Commenting has been disabled on edweek.org effective Sept. 8. Please visit our FAQ section for more details. To get in touch with us visit our contact page, follow us on social media, or submit a Letter to the Editor.


Events

This content is provided by our sponsor. It is not written by and does not necessarily reflect the views of Education Week's editorial staff.
Sponsor
Teaching Webinar
6 Key Trends in Teaching and Learning
As we enter the third school year affected by the pandemic—and a return to the classroom for many—we come better prepared, but questions remain. How will the last year impact teaching and learning this school
Content provided by Instructure
This content is provided by our sponsor. It is not written by and does not necessarily reflect the views of Education Week's editorial staff.
Sponsor
School & District Management Webinar
Ensuring Continuity of Learning: How to Prepare for the Next Disruption
Across the country, K-12 schools and districts are, again, considering how to ensure effective continuity of learning in the face of emerging COVID variants, politicized debates, and more. Learn from Alexandria City Public Schools superintendent
Content provided by Class
Teaching Profession Live Online Discussion What Have We Learned From Teachers During the Pandemic?
University of California, Santa Cruz, researcher Lora Bartlett and her colleagues spent months studying how the pandemic affected classroom teachers. We will discuss the takeaways from her research not only for teachers, but also for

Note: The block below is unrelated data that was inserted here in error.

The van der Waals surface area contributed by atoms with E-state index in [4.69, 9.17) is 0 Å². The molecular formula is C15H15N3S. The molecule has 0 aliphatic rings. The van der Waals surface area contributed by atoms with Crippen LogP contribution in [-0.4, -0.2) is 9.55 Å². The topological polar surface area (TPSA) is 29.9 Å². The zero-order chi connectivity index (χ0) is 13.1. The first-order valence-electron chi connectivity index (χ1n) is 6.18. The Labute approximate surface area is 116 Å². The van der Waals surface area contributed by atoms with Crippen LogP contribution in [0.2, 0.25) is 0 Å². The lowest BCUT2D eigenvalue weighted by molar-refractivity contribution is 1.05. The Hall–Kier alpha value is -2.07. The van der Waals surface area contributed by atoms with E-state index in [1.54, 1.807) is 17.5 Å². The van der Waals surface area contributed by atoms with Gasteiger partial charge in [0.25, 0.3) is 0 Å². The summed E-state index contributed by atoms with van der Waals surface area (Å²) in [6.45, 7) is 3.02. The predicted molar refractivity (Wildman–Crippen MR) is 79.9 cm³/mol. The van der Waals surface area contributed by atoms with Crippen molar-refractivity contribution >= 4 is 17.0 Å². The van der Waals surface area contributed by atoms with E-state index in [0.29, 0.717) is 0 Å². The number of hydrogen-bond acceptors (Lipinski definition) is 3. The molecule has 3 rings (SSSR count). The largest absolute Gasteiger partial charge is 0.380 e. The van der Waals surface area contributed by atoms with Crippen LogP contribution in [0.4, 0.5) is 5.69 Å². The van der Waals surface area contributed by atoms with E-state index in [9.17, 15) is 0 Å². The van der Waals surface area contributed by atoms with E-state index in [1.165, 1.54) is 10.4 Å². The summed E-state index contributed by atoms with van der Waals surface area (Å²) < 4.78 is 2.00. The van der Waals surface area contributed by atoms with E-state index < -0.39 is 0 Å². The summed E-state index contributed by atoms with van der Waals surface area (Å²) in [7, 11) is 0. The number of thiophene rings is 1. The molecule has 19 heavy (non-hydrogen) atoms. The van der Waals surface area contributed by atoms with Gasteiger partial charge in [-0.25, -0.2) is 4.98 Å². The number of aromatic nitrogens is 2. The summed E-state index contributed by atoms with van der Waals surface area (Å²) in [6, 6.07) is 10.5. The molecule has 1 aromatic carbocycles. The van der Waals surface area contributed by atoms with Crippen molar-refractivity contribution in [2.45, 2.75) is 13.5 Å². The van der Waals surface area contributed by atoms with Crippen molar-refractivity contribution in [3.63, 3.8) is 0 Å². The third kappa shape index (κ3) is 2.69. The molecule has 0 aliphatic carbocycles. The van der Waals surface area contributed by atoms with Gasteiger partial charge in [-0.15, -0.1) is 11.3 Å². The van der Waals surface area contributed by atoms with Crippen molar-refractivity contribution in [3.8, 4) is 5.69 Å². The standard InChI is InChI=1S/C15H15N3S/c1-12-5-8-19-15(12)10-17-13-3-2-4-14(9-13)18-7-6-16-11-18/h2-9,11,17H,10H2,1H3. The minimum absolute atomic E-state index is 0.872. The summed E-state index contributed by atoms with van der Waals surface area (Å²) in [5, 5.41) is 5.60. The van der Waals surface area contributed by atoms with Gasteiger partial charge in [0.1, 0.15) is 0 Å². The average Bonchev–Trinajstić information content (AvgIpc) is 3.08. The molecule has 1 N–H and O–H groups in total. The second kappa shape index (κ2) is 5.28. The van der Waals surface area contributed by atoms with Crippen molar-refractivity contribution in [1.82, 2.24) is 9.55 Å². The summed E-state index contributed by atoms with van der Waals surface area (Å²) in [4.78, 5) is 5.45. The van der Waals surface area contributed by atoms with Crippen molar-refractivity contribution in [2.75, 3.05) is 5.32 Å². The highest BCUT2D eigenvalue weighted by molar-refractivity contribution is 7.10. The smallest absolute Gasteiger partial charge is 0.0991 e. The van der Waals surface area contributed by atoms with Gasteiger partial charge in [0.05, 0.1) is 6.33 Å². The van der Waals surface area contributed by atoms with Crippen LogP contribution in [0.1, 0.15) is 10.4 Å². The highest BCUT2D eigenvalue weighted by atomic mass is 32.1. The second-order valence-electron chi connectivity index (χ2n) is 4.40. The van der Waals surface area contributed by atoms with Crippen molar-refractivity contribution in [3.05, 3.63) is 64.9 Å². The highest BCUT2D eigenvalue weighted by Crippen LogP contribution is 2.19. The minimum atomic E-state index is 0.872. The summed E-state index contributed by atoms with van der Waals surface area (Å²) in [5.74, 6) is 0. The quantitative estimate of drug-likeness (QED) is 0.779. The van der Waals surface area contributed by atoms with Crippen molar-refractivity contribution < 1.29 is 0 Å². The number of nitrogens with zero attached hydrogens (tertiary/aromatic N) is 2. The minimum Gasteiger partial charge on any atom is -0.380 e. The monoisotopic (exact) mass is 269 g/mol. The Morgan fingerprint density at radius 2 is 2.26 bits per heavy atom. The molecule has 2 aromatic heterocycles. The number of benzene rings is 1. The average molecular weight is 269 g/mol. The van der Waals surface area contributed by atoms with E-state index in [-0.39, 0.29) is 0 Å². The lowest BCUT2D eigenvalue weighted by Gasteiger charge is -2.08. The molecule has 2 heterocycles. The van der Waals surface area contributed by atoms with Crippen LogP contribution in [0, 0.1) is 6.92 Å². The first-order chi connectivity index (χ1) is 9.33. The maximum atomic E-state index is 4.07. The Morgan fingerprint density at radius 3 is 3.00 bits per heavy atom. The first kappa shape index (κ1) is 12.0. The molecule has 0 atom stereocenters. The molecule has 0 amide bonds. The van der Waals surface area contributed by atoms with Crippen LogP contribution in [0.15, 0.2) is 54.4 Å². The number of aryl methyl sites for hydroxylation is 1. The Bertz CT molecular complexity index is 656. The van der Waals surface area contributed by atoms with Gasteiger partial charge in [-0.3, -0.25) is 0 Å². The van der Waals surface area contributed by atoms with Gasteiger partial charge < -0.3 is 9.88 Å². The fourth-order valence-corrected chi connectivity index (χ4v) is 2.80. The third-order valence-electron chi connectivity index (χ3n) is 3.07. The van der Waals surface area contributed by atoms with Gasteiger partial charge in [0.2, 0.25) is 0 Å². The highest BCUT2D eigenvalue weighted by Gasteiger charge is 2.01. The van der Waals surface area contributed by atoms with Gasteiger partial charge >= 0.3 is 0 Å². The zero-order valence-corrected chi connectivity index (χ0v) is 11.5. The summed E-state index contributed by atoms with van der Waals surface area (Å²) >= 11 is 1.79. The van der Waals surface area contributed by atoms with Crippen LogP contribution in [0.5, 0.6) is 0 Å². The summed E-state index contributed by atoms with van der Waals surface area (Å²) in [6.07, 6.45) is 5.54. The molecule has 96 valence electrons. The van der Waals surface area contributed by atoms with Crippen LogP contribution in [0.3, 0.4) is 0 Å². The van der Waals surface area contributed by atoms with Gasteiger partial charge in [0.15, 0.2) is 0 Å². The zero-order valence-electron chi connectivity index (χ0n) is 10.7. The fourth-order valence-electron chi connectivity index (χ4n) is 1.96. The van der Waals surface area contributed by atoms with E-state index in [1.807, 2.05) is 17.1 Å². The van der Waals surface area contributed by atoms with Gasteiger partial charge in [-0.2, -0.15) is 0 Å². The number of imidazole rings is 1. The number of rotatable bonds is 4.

EdWeek Top School Jobs

Teacher Jobs
Search over ten thousand teaching jobs nationwide — elementary, middle, high school and more.
View Jobs
Principal Jobs
Find hundreds of jobs for principals, assistant principals, and other school leadership roles.
View Jobs
Administrator Jobs
Over a thousand district-level jobs: superintendents, directors, more.
View Jobs
Support Staff Jobs
Search thousands of jobs, from paraprofessionals to counselors and more.
View Jobs

Read Next

Education Schools Get the Brunt of Latest COVID Wave in South Carolina
In the past few weeks, South Carolina has set records for COVID-19 hospitalizations and new cases have approached peak levels of last winter.
4 min read
Two Camden Elementary School students in masks listen as South Carolina Gov. Henry McMaster talks about steps the school is taking to fight COVID-19, Wednesday, Sept. 15, 2021, in Camden, S.C. McMaster has adamantly and repeatedly come out against requiring masks in schools even as the average number of daily COVID-19 cases in the state has risen since early June. (AP Photo/Jeffrey Collins)